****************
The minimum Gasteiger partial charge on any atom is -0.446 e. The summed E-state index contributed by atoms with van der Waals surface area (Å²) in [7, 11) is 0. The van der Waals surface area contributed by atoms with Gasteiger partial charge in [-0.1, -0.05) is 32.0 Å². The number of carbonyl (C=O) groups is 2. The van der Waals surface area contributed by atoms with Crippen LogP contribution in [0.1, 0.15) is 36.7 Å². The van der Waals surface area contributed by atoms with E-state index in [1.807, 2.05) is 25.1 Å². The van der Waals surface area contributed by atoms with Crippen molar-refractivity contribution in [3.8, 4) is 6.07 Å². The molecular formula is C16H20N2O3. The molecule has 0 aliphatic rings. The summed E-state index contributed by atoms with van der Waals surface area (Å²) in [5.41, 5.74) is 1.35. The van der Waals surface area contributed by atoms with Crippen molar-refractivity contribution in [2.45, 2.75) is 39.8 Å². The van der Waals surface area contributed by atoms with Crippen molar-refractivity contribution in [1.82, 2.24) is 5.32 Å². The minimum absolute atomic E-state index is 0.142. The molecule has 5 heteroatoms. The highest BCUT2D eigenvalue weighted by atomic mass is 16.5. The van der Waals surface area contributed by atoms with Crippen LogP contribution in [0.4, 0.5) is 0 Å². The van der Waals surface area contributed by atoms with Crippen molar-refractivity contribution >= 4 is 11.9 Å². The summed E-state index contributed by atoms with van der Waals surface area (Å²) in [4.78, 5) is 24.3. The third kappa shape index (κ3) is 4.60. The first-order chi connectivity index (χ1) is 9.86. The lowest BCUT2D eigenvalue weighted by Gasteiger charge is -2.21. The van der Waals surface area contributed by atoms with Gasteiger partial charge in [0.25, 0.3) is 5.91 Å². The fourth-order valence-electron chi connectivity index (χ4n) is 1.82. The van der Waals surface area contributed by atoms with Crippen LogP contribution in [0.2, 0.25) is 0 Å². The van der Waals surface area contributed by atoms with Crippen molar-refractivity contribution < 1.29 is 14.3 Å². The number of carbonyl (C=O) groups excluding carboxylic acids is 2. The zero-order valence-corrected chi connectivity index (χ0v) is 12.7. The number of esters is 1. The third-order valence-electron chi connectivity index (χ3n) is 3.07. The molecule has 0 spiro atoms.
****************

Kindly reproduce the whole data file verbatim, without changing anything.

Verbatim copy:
The minimum Gasteiger partial charge on any atom is -0.446 e. The summed E-state index contributed by atoms with van der Waals surface area (Å²) in [7, 11) is 0. The van der Waals surface area contributed by atoms with Gasteiger partial charge in [-0.1, -0.05) is 32.0 Å². The number of carbonyl (C=O) groups is 2. The van der Waals surface area contributed by atoms with Crippen LogP contribution in [0.1, 0.15) is 36.7 Å². The van der Waals surface area contributed by atoms with E-state index in [1.807, 2.05) is 25.1 Å². The van der Waals surface area contributed by atoms with Crippen molar-refractivity contribution in [3.8, 4) is 6.07 Å². The molecular formula is C16H20N2O3. The molecule has 0 aliphatic rings. The summed E-state index contributed by atoms with van der Waals surface area (Å²) in [5.41, 5.74) is 1.35. The van der Waals surface area contributed by atoms with Crippen molar-refractivity contribution in [2.45, 2.75) is 39.8 Å². The van der Waals surface area contributed by atoms with Crippen molar-refractivity contribution in [1.82, 2.24) is 5.32 Å². The minimum absolute atomic E-state index is 0.142. The molecule has 5 heteroatoms. The highest BCUT2D eigenvalue weighted by atomic mass is 16.5. The van der Waals surface area contributed by atoms with Crippen LogP contribution in [0.4, 0.5) is 0 Å². The van der Waals surface area contributed by atoms with Crippen molar-refractivity contribution >= 4 is 11.9 Å². The summed E-state index contributed by atoms with van der Waals surface area (Å²) in [4.78, 5) is 24.3. The third kappa shape index (κ3) is 4.60. The first-order chi connectivity index (χ1) is 9.86. The lowest BCUT2D eigenvalue weighted by Gasteiger charge is -2.21. The van der Waals surface area contributed by atoms with Gasteiger partial charge in [0.25, 0.3) is 5.91 Å². The fourth-order valence-electron chi connectivity index (χ4n) is 1.82. The van der Waals surface area contributed by atoms with Crippen LogP contribution in [0.2, 0.25) is 0 Å². The van der Waals surface area contributed by atoms with Crippen molar-refractivity contribution < 1.29 is 14.3 Å². The number of carbonyl (C=O) groups excluding carboxylic acids is 2. The zero-order valence-corrected chi connectivity index (χ0v) is 12.7. The number of esters is 1. The third-order valence-electron chi connectivity index (χ3n) is 3.07. The molecule has 0 spiro atoms.